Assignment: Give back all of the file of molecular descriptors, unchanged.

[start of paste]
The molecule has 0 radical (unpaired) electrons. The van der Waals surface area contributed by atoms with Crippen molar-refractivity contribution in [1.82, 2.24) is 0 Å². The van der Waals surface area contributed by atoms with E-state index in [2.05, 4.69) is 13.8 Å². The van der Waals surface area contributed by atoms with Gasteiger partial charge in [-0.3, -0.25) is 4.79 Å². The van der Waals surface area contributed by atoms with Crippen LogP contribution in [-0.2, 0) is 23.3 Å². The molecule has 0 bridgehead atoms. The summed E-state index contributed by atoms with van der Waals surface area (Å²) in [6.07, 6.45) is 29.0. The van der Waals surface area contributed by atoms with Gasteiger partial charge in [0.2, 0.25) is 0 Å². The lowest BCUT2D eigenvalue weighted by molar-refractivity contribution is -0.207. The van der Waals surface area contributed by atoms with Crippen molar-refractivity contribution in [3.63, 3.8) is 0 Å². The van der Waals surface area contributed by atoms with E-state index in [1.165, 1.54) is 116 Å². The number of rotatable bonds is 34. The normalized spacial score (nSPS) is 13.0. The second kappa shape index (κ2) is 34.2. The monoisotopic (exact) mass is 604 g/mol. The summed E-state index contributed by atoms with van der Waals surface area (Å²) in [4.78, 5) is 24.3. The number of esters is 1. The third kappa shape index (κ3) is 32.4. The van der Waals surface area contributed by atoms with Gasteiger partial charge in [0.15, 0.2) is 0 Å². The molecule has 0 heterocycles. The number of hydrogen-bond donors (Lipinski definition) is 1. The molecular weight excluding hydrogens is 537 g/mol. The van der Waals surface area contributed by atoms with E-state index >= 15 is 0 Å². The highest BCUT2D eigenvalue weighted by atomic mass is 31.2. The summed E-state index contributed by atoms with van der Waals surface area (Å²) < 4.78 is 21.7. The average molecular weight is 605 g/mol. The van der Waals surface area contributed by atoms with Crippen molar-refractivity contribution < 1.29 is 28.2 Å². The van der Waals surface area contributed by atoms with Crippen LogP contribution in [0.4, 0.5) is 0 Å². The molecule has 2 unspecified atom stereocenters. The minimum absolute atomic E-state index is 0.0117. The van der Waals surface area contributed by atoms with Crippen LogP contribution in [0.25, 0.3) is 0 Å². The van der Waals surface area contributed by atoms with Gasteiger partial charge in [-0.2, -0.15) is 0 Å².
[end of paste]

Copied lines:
The molecule has 0 radical (unpaired) electrons. The van der Waals surface area contributed by atoms with Crippen molar-refractivity contribution in [1.82, 2.24) is 0 Å². The van der Waals surface area contributed by atoms with E-state index in [2.05, 4.69) is 13.8 Å². The van der Waals surface area contributed by atoms with Gasteiger partial charge in [-0.3, -0.25) is 4.79 Å². The van der Waals surface area contributed by atoms with Crippen LogP contribution in [-0.2, 0) is 23.3 Å². The molecule has 0 bridgehead atoms. The summed E-state index contributed by atoms with van der Waals surface area (Å²) in [6.07, 6.45) is 29.0. The van der Waals surface area contributed by atoms with Gasteiger partial charge in [0.2, 0.25) is 0 Å². The lowest BCUT2D eigenvalue weighted by molar-refractivity contribution is -0.207. The van der Waals surface area contributed by atoms with Crippen molar-refractivity contribution in [3.63, 3.8) is 0 Å². The van der Waals surface area contributed by atoms with E-state index in [1.165, 1.54) is 116 Å². The number of rotatable bonds is 34. The normalized spacial score (nSPS) is 13.0. The second kappa shape index (κ2) is 34.2. The monoisotopic (exact) mass is 604 g/mol. The summed E-state index contributed by atoms with van der Waals surface area (Å²) in [4.78, 5) is 24.3. The number of esters is 1. The third kappa shape index (κ3) is 32.4. The van der Waals surface area contributed by atoms with Gasteiger partial charge in [0.15, 0.2) is 0 Å². The molecule has 0 heterocycles. The number of hydrogen-bond donors (Lipinski definition) is 1. The molecular weight excluding hydrogens is 537 g/mol. The van der Waals surface area contributed by atoms with E-state index >= 15 is 0 Å². The highest BCUT2D eigenvalue weighted by atomic mass is 31.2. The summed E-state index contributed by atoms with van der Waals surface area (Å²) < 4.78 is 21.7. The average molecular weight is 605 g/mol. The van der Waals surface area contributed by atoms with Crippen molar-refractivity contribution < 1.29 is 28.2 Å². The van der Waals surface area contributed by atoms with Crippen LogP contribution in [0.4, 0.5) is 0 Å². The molecule has 2 unspecified atom stereocenters. The minimum absolute atomic E-state index is 0.0117. The van der Waals surface area contributed by atoms with Crippen LogP contribution in [0.25, 0.3) is 0 Å². The van der Waals surface area contributed by atoms with Gasteiger partial charge in [-0.2, -0.15) is 0 Å².